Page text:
Ideal location to do your own thing
Woodberry Down nestles in the river Lym valley where Devon meets Dorset. We have immediate access to the Coastal Path and a network of country paths from which to view some of the finest unspoilt and interesting parts of West Dorset.
This rural area is not only very beautiful (74% of west Dorset is defined as an Area of Outstanding Natural Beauty) - but also of international importance and immense educational value. The centre's rural, coastal location and the close proximity of textbook sites such as Chesil Beach make it ideal for studies in Geography, Biology, Geology, and Ecology. This stretch of Dorset's coast was recently made England's first natural World Heritage Site. Its outstanding geology represents 185 million years of earth history in just 95 miles.
Walk to Charmouth, call at the Heritage Coast Centre to see their informative displays on local geology and marine life. Then return along the beach at low tide, under the Spittles and Black Venn landslip, and where the fastest moving mud slide in Europe has been lashed by high tide, look for ammonites, belemnites and even bones from ichthyosaurs, extinct marine reptiles. Nearly two hundred years ago Mary Anning found a twenty one foot long Ichthyosaurus here. Before heading for home you may like to explore numerous rock pools on Broad Ledge. How many forms of life can you see in them?
However the path you are most likely to use will be the old packhorse route along the river Lym, past the old woollen mills to the old part of Lyme with its maze of narrow streets. Here you have a choice of visiting
- The Cobb, picturesque harbour, made famous in the film 'The French Lieutenant's Woman'.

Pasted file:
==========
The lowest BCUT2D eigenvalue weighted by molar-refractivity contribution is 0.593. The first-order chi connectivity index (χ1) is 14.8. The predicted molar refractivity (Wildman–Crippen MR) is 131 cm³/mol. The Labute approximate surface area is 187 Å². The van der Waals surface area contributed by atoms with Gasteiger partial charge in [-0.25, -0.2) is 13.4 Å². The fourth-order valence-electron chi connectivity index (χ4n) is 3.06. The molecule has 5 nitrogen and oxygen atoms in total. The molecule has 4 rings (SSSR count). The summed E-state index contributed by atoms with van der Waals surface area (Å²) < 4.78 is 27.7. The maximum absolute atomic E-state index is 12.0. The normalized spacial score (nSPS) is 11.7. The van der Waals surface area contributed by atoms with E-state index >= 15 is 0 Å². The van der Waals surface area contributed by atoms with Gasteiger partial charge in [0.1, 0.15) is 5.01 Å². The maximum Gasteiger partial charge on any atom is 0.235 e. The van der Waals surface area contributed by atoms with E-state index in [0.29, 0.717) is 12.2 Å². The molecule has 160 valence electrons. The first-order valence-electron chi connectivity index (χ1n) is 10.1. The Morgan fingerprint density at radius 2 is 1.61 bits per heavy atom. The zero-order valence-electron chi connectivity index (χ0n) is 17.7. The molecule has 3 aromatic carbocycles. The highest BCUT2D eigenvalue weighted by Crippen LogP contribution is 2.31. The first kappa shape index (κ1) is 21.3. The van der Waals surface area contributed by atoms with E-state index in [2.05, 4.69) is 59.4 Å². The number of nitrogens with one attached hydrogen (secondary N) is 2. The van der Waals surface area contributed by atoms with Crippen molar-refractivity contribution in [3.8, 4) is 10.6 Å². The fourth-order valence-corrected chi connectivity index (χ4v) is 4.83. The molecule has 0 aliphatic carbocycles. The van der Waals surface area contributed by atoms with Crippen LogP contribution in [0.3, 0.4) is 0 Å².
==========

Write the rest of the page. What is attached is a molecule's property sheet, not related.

- Dinosaurland Museum
- Fossil shops – see what to look for on the beach
- Lyme's Marine Theatre
- Marine Aquarium with sea creatures and artifacts
- Monmouth Beach – landing place of ill-fated rebellion 1685
- Philpot Museum for local history and geology
- Pitch and putt golf course
- Regent cinema
- Town mill restored with exhibition gallery
- Undercliff nature reserve formed by landslip of 1839
In Tudor times, the Cobb, then an island, was a significant naval and commercial sea port. Ships were built here; some, manned with local sailors, joined Drake to defeat the Amada. Lyme merchant ships exported local wool and lace all over the world. During the Civil war in 1644 the Cobb enabled the besieged Lyme Regis citizens to be reinforced from the sea at night so they could defend the town against the besieging Royalist army. By the eighteenth century a causeway, built from the mainland to the Cobb, caused the harbour to silt up, thus preventing ocean going vessels from entering. This caused the demise of dependent industries.
Nil desperandum. Perhaps because of its uniquely temperate climate, Lyme was one of the earliest towns to attract visitors. It became popular with writers and artists. Daniel Defoe, who took part in Monmouth’s rebellion, settled here, as did Jane Austen for a time, whilst writing ‘Persuasion’. Turner and Whistler found inspiration from surrounding beauty. Beatrix Potter drew illustrations of Lyme for ‘The Tale of Little Pig Robinson’.